At that point in her story, I had to ask Esther why she didn’t just leave or ask for help.
“They tell me the police will get me. . . . Behead me,” she said, chopping the back of her neck with her hand. “That is what they do in my country. So I believe that is what happens here.”
And when she tells this part of the story, her face grows drawn, wrinkles slash her high forehead and her eyes narrow.
The husband works for one of the big nongovernmental organizations in town. And the wife?
“She not work. And when the husband tell me he is going to hit me, she just tell me: ‘Work! Work!’ ”
For Esther, this was a strange, new world. One much more complex than her home country — she recalled staring for an hour at the moving walkway in the airport before she found the courage to board it. And she knew no one except her employers. It became easy to see how she might have been too afraid to flee the small apartment where she was held captive.
And what her captors did — the seizing of the passport, the threats, the isolation — is textbook human trafficking, according to Carolina De Los Rios, the director of Client Services at the Polaris Project and an expert on America’s hidden slave trade.
On any day, there are about 60 Esthers who just escaped from their captors in the nation’s capital, people — usually women — who were trafficked as either labor or sex slaves.
Many escape and rebuild their lives through an underground railroad right in the heart of Washington, run by the Polaris Project.
There, the women find food and clothing. One day, I walked in on a financial class for three young women; computer training was happening on the other side of the room.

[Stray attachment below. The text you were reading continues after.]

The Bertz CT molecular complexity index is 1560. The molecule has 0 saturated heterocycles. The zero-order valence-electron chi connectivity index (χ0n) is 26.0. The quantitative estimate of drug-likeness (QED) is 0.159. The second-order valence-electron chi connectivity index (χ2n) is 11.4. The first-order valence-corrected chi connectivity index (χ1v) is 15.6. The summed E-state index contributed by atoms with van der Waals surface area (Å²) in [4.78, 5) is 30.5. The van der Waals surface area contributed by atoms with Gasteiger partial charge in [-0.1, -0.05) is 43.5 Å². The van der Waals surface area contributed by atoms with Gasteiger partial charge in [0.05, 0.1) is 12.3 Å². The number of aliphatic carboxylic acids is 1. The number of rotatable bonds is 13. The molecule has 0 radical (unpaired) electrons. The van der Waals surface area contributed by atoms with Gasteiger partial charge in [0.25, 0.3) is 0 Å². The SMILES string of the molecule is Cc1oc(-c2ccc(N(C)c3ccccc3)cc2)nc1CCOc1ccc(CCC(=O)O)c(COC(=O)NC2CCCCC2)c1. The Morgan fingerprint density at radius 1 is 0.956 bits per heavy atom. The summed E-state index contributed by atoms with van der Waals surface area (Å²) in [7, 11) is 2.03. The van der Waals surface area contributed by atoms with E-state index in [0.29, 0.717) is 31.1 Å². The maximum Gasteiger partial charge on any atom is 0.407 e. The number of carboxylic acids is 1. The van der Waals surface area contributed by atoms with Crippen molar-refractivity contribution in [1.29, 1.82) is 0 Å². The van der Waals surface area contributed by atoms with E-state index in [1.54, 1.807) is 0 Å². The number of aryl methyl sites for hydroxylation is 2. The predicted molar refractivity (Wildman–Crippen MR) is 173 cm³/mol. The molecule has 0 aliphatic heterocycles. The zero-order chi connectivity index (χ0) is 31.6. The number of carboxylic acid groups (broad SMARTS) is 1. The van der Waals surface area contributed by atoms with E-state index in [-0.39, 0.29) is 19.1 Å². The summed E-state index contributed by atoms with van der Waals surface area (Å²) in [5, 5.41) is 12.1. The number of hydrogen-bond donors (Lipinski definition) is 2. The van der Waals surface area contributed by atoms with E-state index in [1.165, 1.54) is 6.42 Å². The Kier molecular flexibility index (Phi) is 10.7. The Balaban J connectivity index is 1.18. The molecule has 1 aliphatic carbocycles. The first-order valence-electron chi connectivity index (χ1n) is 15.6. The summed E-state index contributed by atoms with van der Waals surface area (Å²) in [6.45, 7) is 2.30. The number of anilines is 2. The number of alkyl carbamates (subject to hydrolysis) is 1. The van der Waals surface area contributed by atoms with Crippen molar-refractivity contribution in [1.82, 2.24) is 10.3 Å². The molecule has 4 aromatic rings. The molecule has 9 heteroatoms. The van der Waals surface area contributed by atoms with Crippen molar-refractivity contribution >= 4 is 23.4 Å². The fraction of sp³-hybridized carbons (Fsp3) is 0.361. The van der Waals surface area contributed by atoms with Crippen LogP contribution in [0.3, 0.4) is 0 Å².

The usual tipster is a first responder — a police officer, firefighter, paramedic — who happens into a weird situation that has the signs of human trafficking.
The captors won’t let people speak for themselves and won’t let them outside or out of their sight. The victims have no papers, no identification, and the captor is stepping in between every interaction.
Esther begged for months to go to church. Finally, the family relented, but the husband waited at the door for her throughout the service. A woman at church noticed Esther was always crying when she prayed, so she sat next to her and asked. After a couple of weeks, Esther told her about her situation.
The kind woman who rescued Esther took her to an immigration lawyer, who immediately saw the situation as trafficking and called Polaris.
Polaris employees work in an undisclosed location, so vigilant are they about protecting the survivors they’ve helped liberate. I had to meet them outside a restaurant. I was then led to their offices and had to sign a statement promising I wouldn’t disclose their location.
In the secret location, Esther began to learn English, got her green card, enrolled in classes and opened a bank account. She now works as a home health aide and just got her driver’s license.
But she is always, always fearful that she’ll encounter the man and woman who held her captive.
“I feel like he is always behind me, looking for me,” she said.
To read previous columns, go to washingtonpost.com/dvorak.